InstaCamp is right around the corner, which leads us to our very first director–Chris Wong! He’ll be heading up our Landscape station and will be teaching everyone all of his tricks on how to perfectly capture Mother Nature. To read about how he intertwines people into his photography and how he preps for a photoshoot outside, scroll on down for a good read!
Tell us about yourself. What makes you, you?
Ten things about me: I’m a music nut. I love lemon. I’m passionate about photography and Instagram. I’m the world’s best parallel parker. I’m a city boy but I love getting out of the city to shoot landscapes. I’m a communications and marketing consultant but I’m writing a book about jazz and I used to be a music journalist. My Instagram feed consists of about 50% iPhone shots and 50% DSLR shots. Dining at In-N-Out Burger is one of my guilty pleasures. I occasionally DJ weddings and parties using the name DJ Wongski. I’m one of those rare people who likes to give presentations so I’m excited about teaching at InstaCamp.
How would you describe your photographic style?
My photographic style is very diverse. I can go from doing the most urban architecture shots to very calm and contemplative landscapes. But there are connecting threads between both: my style is clean, linear, symmetrical, vibrant, and humanistic.
Did you have professional photography training or did you teach yourself?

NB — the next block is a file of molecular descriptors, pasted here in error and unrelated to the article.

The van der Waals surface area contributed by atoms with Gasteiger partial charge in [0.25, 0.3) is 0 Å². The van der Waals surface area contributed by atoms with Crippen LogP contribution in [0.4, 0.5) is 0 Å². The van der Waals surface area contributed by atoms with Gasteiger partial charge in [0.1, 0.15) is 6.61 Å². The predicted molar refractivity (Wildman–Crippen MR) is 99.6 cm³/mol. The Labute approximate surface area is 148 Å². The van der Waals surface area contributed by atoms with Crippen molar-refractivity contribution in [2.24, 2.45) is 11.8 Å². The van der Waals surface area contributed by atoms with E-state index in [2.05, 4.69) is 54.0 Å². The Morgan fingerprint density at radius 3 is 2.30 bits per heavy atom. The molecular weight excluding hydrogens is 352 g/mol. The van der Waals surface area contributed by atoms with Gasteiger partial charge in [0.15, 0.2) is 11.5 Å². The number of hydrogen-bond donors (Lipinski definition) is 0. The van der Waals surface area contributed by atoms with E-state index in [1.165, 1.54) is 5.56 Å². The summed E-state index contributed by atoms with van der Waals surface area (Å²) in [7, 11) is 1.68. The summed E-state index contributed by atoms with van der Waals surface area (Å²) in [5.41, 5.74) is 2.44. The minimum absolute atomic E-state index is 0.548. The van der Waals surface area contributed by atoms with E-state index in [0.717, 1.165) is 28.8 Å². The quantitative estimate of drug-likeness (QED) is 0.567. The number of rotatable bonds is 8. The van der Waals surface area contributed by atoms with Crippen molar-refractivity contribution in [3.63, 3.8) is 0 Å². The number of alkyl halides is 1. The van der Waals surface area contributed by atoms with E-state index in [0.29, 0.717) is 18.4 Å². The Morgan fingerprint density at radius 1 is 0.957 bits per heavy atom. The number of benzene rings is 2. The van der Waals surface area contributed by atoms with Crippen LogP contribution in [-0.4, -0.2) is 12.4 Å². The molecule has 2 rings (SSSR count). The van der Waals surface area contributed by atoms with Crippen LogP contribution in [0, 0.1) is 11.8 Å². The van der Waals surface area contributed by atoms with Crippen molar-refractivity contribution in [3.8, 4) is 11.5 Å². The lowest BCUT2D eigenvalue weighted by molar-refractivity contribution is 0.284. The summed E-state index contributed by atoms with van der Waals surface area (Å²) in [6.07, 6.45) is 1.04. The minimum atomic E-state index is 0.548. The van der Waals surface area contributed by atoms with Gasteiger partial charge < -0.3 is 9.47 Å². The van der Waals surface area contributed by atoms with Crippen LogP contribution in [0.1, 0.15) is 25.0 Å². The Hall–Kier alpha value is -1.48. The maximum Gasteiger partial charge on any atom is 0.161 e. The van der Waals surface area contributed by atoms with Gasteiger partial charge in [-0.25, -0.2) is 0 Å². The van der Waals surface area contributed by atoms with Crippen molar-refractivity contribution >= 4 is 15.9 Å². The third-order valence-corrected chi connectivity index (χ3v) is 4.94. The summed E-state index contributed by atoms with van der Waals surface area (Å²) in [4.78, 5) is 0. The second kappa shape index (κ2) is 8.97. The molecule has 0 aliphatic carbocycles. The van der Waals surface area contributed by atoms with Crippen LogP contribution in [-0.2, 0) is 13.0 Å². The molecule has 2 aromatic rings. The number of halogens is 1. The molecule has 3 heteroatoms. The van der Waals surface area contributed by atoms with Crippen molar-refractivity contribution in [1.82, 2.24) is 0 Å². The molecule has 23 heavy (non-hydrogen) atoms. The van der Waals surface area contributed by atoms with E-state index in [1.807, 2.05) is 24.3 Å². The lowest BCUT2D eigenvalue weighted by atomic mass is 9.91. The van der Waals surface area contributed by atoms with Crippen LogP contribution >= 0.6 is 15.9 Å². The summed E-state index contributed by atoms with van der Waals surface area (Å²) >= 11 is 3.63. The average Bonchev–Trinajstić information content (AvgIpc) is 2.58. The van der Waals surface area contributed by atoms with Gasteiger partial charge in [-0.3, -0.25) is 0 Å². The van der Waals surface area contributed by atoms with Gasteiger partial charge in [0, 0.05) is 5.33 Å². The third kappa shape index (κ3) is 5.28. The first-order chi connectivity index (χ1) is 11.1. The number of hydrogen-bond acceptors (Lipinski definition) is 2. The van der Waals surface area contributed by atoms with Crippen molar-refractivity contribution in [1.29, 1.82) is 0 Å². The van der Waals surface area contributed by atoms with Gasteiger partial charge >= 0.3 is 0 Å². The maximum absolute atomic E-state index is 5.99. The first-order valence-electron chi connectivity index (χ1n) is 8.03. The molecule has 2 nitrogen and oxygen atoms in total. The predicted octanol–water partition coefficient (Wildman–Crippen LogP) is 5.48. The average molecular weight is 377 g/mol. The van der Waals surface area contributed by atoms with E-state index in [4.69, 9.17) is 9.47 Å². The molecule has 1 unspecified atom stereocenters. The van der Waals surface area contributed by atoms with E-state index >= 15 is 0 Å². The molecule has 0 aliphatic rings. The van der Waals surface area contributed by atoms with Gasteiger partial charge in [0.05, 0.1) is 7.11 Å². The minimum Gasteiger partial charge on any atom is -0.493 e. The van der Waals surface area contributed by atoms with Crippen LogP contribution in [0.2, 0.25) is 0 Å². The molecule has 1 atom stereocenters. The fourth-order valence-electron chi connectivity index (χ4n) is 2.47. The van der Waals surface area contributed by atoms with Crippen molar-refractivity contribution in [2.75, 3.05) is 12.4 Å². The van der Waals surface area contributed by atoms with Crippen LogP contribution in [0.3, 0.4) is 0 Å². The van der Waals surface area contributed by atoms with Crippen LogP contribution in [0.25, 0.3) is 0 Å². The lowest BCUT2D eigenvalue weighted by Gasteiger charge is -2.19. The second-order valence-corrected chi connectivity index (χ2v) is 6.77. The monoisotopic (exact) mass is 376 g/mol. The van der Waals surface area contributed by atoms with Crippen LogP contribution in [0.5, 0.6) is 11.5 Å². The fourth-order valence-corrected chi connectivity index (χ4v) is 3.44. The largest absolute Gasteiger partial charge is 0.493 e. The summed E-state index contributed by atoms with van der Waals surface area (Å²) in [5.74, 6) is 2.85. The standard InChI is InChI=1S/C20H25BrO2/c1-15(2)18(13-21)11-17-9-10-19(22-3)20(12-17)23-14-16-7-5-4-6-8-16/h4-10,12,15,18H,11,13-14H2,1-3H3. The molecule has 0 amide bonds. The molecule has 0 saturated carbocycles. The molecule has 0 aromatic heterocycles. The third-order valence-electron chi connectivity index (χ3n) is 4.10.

I have never taken a photography class but I learned a lot by watching my dad shoot and I’m constantly learning from my fellow Instagrammers. I had no idea what I was doing when I started in Instagram (as far as what kind of photos engage people); I learned just by doing it and observing. Attending Instameets has also accelerated my learning because at meets, I can shoot side-by-side with talented photographers.
Did you start as a landscape photographer or did you slowly evolve into one?
I don’t consider myself as strictly a landscape photographer because my style is so diverse. But my approach has evolved to the point where I need to go to places to shoot sublime landscapes – as often as I can – because it not only makes for fulfilling photography, but it’s good for the mind and soul. My friend Jena created a word and an approach to communication that describes the feeling you get when you commune with nature, and it’s called “calmversation.” Photographing landscapes is like having a great calmversation, and that appeals to me a lot.
What is it about landscape photography that inspires you?
There are so many great landscape photographers on Instagram who constantly inspire me with their incredible images. Three that immediately come to mind are in California: David Hsia, Attila Adam, and Theresa. Great landscape photography by excellent photographers like these fine folks inspires me because their images show extraordinary places in a way that conveys a sense of wonder and respect for nature’s power and beauty.
When exploring a new city, what are three essential photos you take to capture the city’s aesthetic?
Three photos I always try to take in a city I’m visiting include a sunset and/or sunrise shot, a shot of a cool staircase (preferably a spiral one), and a portrait of a local human.